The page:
Carpal Tunnel Exercises

That uncomfortable tingling and numbness in your fingers acts like an alarm clock; it can only mean that it is time to do your carpal tunnel exercises.

Being diagnosed with carpal tunnel syndrome does not mean that you are on a one way trip leading to surgery.  Especially if you recognized the symptoms and received the diagnosis early, there may very well be a non-surgical solution for you; carpal tunnel exercises.

As you know by now, the carpal tunnel is a spot at the base of your hand; an actual tunnel where the median nerve along with tendons is enclosed.  Under certain circumstances, this tunnel can become inflamed and swell, with the walls of the tunnel squeezing around the median nerve.  This causes numbness, tingling and pain that can radiate from the fingertips up to the elbow and onward to the shoulder.  The causes for carpal tunnel are varied; many doctors believe that certain people carry a genetic predisposition for the disorder.  Women experience carpal tunnel more often than men, which may be attributed to smaller tunnels within the wrist.  It is known that there are occupations where the disorder seems to occur on a more frequent basis, with assembly line workers at greatest risk. Get more idea: Click here

Carpal-Tunnel-Syndrome-Exercises
Once diagnosed, treatment can begin; often starting with carpal tunnel exercises. People who have not experienced the symptoms of carpal tunnel yet do perform activities that are attributed to leading to the disorder can also greatly benefit from these exercises.  Following the steps below can help to both prevent carpal tunnel symptoms as well as relieve them:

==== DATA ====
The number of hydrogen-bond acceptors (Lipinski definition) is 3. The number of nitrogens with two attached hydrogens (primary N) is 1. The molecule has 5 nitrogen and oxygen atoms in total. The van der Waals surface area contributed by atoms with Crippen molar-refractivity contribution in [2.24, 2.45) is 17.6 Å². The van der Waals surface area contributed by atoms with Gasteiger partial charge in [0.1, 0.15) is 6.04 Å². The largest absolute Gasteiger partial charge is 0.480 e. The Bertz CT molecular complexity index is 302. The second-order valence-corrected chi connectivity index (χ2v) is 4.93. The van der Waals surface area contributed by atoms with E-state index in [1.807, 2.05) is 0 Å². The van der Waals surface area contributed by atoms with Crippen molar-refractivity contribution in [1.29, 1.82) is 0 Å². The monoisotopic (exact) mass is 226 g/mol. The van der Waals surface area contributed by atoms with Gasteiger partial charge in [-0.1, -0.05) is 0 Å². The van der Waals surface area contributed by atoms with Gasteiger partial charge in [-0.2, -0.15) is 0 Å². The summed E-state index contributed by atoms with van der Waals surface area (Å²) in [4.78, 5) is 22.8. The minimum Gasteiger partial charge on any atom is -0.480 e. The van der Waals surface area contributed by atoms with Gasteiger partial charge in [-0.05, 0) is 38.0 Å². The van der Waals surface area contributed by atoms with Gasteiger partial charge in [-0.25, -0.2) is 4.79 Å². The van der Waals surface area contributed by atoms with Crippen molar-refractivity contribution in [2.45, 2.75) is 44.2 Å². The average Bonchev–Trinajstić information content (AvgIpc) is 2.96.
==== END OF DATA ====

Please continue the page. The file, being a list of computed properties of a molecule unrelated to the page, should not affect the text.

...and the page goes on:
Exercise 1:

  1. Extend both arms straight out in front
  2. Flex wrists by raising them up in a “stop” position; hold for 5-10 seconds
  3. Straighten wrists to point fingers straight ahead
  4. Repeat 5-10 times

Exercise 2:

  1. Extend both arms straight out in front
  2. Keeping wrists straight, form a fist on each hand; squeeze tightly and hold for 5-10 seconds
  3. Maintaining the fists, drop wrists down so knuckles face the ground; hold for 5-10 seconds
  4. Repeat steps 2 and 3 five to ten times.

 Exercise 3:

  1. Make a fist of one hand with wrist relaxed and thumb tucked securely inside fist
  2. Straighten fingers and thumb
  3. Flex and bend your wrist back, pulling thumb away from palm
  4. Turn the wrist so palm is facing upward
  5. Using other hand, pull thumb backward and away from palm
  6. Hold each position for a count of 7; repeat 5 times.

Each of these carpal tunnel exercises should be performed every few hours for best results.

Avoiding carpal tunnel syndrome is the best scenario, but even those experiencing the beginning symptoms of the disorder will benefit from these carpal tunnel exercises.  Doing the regularly throughout the work day will greatly help to alleviate the effects, and may very well avoid surgery as well.

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